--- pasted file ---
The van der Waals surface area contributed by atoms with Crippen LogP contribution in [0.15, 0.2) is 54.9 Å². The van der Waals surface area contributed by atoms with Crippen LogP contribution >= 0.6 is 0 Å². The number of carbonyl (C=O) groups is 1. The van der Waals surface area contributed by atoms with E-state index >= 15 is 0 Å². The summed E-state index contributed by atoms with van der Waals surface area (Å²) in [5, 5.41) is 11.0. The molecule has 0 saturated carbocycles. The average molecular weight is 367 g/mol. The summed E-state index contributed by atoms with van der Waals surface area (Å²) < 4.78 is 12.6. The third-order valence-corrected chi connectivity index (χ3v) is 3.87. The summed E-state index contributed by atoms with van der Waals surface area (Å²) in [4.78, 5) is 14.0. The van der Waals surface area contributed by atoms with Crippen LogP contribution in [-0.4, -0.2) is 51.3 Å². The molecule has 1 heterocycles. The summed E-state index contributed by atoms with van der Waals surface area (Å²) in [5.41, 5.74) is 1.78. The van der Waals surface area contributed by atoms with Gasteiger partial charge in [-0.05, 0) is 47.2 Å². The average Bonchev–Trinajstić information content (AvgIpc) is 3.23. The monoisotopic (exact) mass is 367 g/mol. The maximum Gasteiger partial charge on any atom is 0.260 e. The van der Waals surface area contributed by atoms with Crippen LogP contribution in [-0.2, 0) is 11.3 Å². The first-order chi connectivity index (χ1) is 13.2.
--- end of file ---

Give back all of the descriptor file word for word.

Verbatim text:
The van der Waals surface area contributed by atoms with Crippen LogP contribution in [0.15, 0.2) is 54.9 Å². The van der Waals surface area contributed by atoms with Crippen LogP contribution >= 0.6 is 0 Å². The number of carbonyl (C=O) groups is 1. The van der Waals surface area contributed by atoms with E-state index >= 15 is 0 Å². The summed E-state index contributed by atoms with van der Waals surface area (Å²) in [5, 5.41) is 11.0. The molecule has 0 saturated carbocycles. The average molecular weight is 367 g/mol. The summed E-state index contributed by atoms with van der Waals surface area (Å²) < 4.78 is 12.6. The third-order valence-corrected chi connectivity index (χ3v) is 3.87. The summed E-state index contributed by atoms with van der Waals surface area (Å²) in [4.78, 5) is 14.0. The van der Waals surface area contributed by atoms with Crippen LogP contribution in [-0.4, -0.2) is 51.3 Å². The molecule has 1 heterocycles. The summed E-state index contributed by atoms with van der Waals surface area (Å²) in [5.41, 5.74) is 1.78. The van der Waals surface area contributed by atoms with Gasteiger partial charge in [-0.05, 0) is 47.2 Å². The average Bonchev–Trinajstić information content (AvgIpc) is 3.23. The monoisotopic (exact) mass is 367 g/mol. The maximum Gasteiger partial charge on any atom is 0.260 e. The van der Waals surface area contributed by atoms with Crippen LogP contribution in [-0.2, 0) is 11.3 Å². The first-order chi connectivity index (χ1) is 13.2.